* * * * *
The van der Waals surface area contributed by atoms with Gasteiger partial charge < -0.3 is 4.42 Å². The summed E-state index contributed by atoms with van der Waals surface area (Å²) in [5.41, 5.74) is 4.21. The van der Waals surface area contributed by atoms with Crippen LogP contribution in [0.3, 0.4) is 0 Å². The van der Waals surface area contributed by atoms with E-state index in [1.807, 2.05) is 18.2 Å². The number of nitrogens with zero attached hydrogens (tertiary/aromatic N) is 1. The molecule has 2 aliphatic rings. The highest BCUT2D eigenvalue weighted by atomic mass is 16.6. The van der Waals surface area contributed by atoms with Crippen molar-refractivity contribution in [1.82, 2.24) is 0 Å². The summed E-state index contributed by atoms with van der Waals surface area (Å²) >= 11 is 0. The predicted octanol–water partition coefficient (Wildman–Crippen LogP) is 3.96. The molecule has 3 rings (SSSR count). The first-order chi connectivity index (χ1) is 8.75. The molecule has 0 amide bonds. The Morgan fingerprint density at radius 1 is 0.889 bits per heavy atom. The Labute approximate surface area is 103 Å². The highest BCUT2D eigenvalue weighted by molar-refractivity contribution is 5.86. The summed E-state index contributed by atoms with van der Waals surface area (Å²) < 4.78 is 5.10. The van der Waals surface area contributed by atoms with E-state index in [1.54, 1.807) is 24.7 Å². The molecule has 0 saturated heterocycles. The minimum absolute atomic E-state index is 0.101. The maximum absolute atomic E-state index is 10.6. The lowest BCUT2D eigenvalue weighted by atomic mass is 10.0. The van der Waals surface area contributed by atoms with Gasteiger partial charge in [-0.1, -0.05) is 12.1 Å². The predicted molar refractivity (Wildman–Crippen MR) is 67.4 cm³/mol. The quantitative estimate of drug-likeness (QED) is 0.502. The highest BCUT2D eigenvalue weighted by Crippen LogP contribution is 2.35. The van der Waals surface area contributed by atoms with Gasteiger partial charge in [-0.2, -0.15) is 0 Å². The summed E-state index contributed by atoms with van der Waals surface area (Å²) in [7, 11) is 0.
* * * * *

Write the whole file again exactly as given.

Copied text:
The van der Waals surface area contributed by atoms with Gasteiger partial charge < -0.3 is 4.42 Å². The summed E-state index contributed by atoms with van der Waals surface area (Å²) in [5.41, 5.74) is 4.21. The van der Waals surface area contributed by atoms with Crippen LogP contribution in [0.3, 0.4) is 0 Å². The van der Waals surface area contributed by atoms with E-state index in [1.807, 2.05) is 18.2 Å². The number of nitrogens with zero attached hydrogens (tertiary/aromatic N) is 1. The molecule has 2 aliphatic rings. The highest BCUT2D eigenvalue weighted by atomic mass is 16.6. The van der Waals surface area contributed by atoms with Crippen molar-refractivity contribution in [1.82, 2.24) is 0 Å². The summed E-state index contributed by atoms with van der Waals surface area (Å²) >= 11 is 0. The predicted octanol–water partition coefficient (Wildman–Crippen LogP) is 3.96. The molecule has 3 rings (SSSR count). The first-order chi connectivity index (χ1) is 8.75. The molecule has 0 amide bonds. The Morgan fingerprint density at radius 1 is 0.889 bits per heavy atom. The Labute approximate surface area is 103 Å². The highest BCUT2D eigenvalue weighted by molar-refractivity contribution is 5.86. The summed E-state index contributed by atoms with van der Waals surface area (Å²) < 4.78 is 5.10. The van der Waals surface area contributed by atoms with E-state index in [1.54, 1.807) is 24.7 Å². The molecule has 0 saturated heterocycles. The minimum absolute atomic E-state index is 0.101. The maximum absolute atomic E-state index is 10.6. The lowest BCUT2D eigenvalue weighted by atomic mass is 10.0. The van der Waals surface area contributed by atoms with Gasteiger partial charge in [-0.1, -0.05) is 12.1 Å². The predicted molar refractivity (Wildman–Crippen MR) is 67.4 cm³/mol. The quantitative estimate of drug-likeness (QED) is 0.502. The highest BCUT2D eigenvalue weighted by Crippen LogP contribution is 2.35. The van der Waals surface area contributed by atoms with Gasteiger partial charge in [-0.2, -0.15) is 0 Å². The summed E-state index contributed by atoms with van der Waals surface area (Å²) in [7, 11) is 0.